## Experiment II-8

Predict a Comet's Orbit Using Gravity With others plotting to kill the Holy Roman Emperor and overthrow the government, Johann Kepler (1571-1630) fled from his job as royal astrologer, astronomer, and mathematician in Prague.  His understanding of the sky allowed him to sell horoscopes to provide subsistence for his family.  While teaching school in Linz, Kepler attempted to improve his explanation of the planets' spacing by considering regular polygons that could be easily constructed.  Guided by the Pythagorean penchant for harmonies, Kepler wrote music for each planet and considered the cause of their motion.  Kepler suspected the rotating Sun equally swept the planets around the sky against a resistance proportional to the square root of the orbit radius, R.  With a particular planet's period of orbit proportional to both the size of the orbit (T ∝ R) and the resistance, (T ∝ resistance ∝ √R), Kepler proposed that the period, T ∝ R3/2.  This fits the actual periods of the planets!

• the spacings of the planets orbits: determined by the geometry of the 5 perfect solids
• the shape of their orbits: ellipses
• the changing speeds of each planet: each radius sweeps out equal areas in equal times
• and the relative speeds of the planets: T ∝ R3/2
These ideas revolutionized astronomy!  By finding the motions of the planets did not fit the Greek idea of perfect circular perpetual motion, Kepler suggested the motions needed CAUSES that matched rules he had discovered.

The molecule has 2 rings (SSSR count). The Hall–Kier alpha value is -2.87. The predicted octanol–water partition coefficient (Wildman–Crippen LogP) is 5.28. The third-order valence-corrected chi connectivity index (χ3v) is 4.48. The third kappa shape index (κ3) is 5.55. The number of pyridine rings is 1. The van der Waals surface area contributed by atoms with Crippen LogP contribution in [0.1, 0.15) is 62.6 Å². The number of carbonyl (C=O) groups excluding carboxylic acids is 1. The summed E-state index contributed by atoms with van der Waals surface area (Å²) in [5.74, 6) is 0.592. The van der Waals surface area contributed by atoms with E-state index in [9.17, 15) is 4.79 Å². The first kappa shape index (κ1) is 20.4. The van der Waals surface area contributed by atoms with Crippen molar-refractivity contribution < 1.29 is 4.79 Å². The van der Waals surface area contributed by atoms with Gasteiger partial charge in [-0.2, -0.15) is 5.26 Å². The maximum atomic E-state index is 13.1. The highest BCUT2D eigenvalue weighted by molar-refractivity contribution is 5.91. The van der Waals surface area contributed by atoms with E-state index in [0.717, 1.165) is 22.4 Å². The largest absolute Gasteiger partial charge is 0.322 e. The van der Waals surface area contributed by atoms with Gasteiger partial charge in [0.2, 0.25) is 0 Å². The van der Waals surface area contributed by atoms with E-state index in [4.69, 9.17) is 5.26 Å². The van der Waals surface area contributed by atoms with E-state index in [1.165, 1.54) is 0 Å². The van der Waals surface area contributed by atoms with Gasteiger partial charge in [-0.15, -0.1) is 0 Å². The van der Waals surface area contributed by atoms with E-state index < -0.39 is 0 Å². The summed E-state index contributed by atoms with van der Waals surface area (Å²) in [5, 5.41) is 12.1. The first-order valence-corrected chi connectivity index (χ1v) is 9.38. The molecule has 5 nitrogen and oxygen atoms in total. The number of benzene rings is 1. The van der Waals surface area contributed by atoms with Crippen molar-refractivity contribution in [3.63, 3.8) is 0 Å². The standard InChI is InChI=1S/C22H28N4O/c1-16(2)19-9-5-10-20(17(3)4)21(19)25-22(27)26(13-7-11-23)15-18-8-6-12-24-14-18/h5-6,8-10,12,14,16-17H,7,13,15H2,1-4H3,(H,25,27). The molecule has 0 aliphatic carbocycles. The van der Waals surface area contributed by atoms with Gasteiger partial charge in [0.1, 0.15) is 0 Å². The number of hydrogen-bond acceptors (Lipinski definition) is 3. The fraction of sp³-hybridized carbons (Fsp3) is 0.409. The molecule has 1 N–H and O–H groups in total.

Isaac Newton (1642-1727) an English introvert explained the needed cause.  While his teaching job at Cambridge University was suspended due to the plague, he avoided infection by living on the family farm.  Here he pondered the motion of the Moon and considered a possible relationship with falling bodies on Earth.  Newton realized the orbit of the Moon could also be viewed as perpetually falling towards Earth but at a lesser rate perhaps due to reduced gravity further from Earth.  Newton found his hunch that gravity faded with the square of the distance was supported by Kepler's laws describing the planets as they sampled gravity at different distances from the Sun.  But the reclusive Newton kept his thoughts to himself.

Later, back teaching at Cambridge, Newton did experiments with prisms and wrote a controversial Theory of Light and Colors.  Its publication in 1672, brought him recognition as a scientist and member of the Royal Society.  In 1684 another member of the Royal Society, Edmond Halley, asked for Newton's opinion about a controversy with Christopher Wren and Robert Hooke about the force needed to cause heavenly bodies to move in ellipses in accord with Kepler's laws.  Halley was surprise to hear that Newton had already solved this problem.  Halley persuaded Newton to write down the solution which Halley arranged to publish as the Principia in 1687.  The synthesis of astronomy and physics in this work quickly established Newton as one of the great thinkers of all time.